Butterfly Mate Recognition

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Science  18 Oct 2002:
Vol. 298, Issue 5593, pp. 497-797
DOI: 10.1126/science.298.5593.497a

In butterflies, the elaborate and colorful wing patterns have a number of functions, including warning signals to predators, camouflage, and thermoregulation. In many species they also serve as mate recognition signals. However, in some groups of butterflies the differences in wing pattern between species, or between populations within a species, are slight and subtle, and in such cases a mate recognition function has been thought unlikely. Fordyce et al. studied the ability of two closely related species with very similar wing patterns in the family Lycaenidae (blues and hairstreaks) to recognize their conspecifics. Males were presented with choices of females from different populations, including accurate computer-generated paper models of females to exclude the possibility of other cues such as pheromones. They preferred to initiate courtship with females or models having the conspecific wing pattern, indicating that even slight differences are distinguishable. Manipulation of the computer-generated models has the potential to suggest which elements of the wing pattern are most significant in mate recognition. — AMS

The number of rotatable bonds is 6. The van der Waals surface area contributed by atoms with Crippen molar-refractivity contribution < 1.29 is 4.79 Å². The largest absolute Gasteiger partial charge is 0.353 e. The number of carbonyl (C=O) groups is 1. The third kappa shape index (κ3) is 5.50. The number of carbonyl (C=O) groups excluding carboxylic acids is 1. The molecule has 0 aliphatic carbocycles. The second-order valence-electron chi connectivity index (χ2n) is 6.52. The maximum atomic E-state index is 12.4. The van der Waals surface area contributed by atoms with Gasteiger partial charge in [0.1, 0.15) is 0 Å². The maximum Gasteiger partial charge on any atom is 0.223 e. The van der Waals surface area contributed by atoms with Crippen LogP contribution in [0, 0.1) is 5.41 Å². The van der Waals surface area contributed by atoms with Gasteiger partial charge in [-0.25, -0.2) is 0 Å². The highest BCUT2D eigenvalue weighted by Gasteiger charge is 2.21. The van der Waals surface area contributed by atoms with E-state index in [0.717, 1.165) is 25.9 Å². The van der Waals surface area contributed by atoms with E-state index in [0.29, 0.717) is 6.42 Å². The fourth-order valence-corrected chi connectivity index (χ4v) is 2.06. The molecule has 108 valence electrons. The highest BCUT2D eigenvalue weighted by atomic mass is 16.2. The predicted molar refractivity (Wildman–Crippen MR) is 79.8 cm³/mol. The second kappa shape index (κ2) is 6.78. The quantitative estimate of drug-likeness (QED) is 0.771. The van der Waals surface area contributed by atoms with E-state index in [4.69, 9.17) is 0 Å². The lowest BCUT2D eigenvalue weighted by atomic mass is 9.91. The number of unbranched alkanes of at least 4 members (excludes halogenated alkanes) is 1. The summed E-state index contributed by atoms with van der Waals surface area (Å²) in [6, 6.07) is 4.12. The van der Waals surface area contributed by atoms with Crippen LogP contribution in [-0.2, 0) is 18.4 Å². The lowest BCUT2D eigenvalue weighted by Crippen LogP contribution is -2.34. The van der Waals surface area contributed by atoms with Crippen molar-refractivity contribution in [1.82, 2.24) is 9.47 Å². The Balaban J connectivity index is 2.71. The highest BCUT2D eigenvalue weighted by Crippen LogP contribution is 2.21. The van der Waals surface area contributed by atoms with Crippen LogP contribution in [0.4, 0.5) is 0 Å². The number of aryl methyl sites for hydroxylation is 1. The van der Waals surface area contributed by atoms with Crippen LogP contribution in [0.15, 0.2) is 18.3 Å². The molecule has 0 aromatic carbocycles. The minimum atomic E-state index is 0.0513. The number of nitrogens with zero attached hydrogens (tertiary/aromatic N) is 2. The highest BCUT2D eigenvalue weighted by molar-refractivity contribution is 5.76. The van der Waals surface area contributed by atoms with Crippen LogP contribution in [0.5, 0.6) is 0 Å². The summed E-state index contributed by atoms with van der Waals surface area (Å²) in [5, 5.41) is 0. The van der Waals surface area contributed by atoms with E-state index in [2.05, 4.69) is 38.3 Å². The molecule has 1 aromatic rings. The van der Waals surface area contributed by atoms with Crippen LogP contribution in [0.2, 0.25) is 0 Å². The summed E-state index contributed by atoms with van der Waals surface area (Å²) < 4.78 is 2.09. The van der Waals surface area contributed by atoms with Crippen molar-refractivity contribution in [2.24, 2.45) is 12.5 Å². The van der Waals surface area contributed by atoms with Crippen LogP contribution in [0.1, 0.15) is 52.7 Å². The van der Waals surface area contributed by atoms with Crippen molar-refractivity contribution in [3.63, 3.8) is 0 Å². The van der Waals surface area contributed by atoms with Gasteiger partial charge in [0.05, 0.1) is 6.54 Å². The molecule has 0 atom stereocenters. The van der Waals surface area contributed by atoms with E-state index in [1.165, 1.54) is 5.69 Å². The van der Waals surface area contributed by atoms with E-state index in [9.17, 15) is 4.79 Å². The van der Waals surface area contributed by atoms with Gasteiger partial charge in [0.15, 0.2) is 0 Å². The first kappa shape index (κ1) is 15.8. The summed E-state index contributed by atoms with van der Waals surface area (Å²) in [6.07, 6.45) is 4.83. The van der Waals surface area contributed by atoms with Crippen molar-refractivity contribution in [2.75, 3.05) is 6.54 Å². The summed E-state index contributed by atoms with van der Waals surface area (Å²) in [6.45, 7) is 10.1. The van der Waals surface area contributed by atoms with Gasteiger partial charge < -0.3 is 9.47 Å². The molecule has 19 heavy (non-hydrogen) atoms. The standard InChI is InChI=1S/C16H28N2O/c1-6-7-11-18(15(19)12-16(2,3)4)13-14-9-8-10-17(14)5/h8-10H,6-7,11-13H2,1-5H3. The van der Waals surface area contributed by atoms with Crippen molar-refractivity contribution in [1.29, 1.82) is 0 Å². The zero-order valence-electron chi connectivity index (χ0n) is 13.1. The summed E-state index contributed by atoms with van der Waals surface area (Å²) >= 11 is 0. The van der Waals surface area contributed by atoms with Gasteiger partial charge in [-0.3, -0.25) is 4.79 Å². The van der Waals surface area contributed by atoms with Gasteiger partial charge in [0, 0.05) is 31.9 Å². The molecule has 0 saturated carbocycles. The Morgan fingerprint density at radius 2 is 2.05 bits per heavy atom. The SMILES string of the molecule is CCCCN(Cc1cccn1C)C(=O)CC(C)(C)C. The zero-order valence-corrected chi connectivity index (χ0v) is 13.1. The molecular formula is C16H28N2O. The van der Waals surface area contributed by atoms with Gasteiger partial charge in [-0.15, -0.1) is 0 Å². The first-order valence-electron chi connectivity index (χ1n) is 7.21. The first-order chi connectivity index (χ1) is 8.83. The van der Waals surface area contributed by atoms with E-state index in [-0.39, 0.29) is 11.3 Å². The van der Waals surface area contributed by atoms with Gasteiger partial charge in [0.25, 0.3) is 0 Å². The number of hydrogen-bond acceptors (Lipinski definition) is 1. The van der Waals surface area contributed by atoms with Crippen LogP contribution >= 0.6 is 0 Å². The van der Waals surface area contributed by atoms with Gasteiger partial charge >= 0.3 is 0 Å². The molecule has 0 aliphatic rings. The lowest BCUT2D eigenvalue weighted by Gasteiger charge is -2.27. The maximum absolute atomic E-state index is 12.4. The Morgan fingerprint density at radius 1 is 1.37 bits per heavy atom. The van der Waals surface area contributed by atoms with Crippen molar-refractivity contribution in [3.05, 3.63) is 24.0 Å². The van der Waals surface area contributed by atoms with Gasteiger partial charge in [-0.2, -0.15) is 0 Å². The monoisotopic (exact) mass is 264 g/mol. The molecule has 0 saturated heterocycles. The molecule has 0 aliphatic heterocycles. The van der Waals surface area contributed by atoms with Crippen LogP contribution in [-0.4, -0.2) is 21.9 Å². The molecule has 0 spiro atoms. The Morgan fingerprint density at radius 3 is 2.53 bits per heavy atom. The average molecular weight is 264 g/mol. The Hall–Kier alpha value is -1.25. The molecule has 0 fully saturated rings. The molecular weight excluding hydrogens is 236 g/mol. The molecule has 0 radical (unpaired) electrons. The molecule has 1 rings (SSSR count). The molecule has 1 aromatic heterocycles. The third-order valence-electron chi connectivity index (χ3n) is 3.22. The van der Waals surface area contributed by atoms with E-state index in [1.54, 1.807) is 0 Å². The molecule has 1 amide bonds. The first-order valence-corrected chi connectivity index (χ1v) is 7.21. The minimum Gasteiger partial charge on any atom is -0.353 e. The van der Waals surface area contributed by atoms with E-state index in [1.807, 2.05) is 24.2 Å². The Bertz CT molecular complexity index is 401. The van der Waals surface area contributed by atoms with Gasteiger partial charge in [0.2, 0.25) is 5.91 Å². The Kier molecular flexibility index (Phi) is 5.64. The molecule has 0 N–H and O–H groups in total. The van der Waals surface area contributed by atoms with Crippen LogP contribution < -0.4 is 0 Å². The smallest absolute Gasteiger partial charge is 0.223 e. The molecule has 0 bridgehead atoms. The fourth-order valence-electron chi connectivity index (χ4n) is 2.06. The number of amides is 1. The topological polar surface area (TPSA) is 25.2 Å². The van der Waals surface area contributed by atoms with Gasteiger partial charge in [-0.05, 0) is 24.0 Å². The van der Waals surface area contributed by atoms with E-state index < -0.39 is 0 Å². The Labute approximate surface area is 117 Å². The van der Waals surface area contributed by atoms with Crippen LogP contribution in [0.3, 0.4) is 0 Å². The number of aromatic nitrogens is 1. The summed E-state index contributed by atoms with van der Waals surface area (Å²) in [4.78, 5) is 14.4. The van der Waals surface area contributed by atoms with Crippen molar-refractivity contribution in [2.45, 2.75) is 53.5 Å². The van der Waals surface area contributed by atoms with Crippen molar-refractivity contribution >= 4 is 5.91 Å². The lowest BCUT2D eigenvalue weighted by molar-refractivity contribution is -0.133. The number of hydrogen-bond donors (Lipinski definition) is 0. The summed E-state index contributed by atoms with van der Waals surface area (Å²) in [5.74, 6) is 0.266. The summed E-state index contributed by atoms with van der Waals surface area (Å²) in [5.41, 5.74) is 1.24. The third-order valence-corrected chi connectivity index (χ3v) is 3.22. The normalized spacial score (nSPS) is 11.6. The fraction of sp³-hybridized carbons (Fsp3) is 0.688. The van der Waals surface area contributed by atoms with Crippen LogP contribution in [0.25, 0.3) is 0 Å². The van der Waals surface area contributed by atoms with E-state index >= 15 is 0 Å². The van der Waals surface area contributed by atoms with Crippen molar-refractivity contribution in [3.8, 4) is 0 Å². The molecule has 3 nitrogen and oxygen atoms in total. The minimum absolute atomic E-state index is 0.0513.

J. Evol. Biol.15, 871 (2002).

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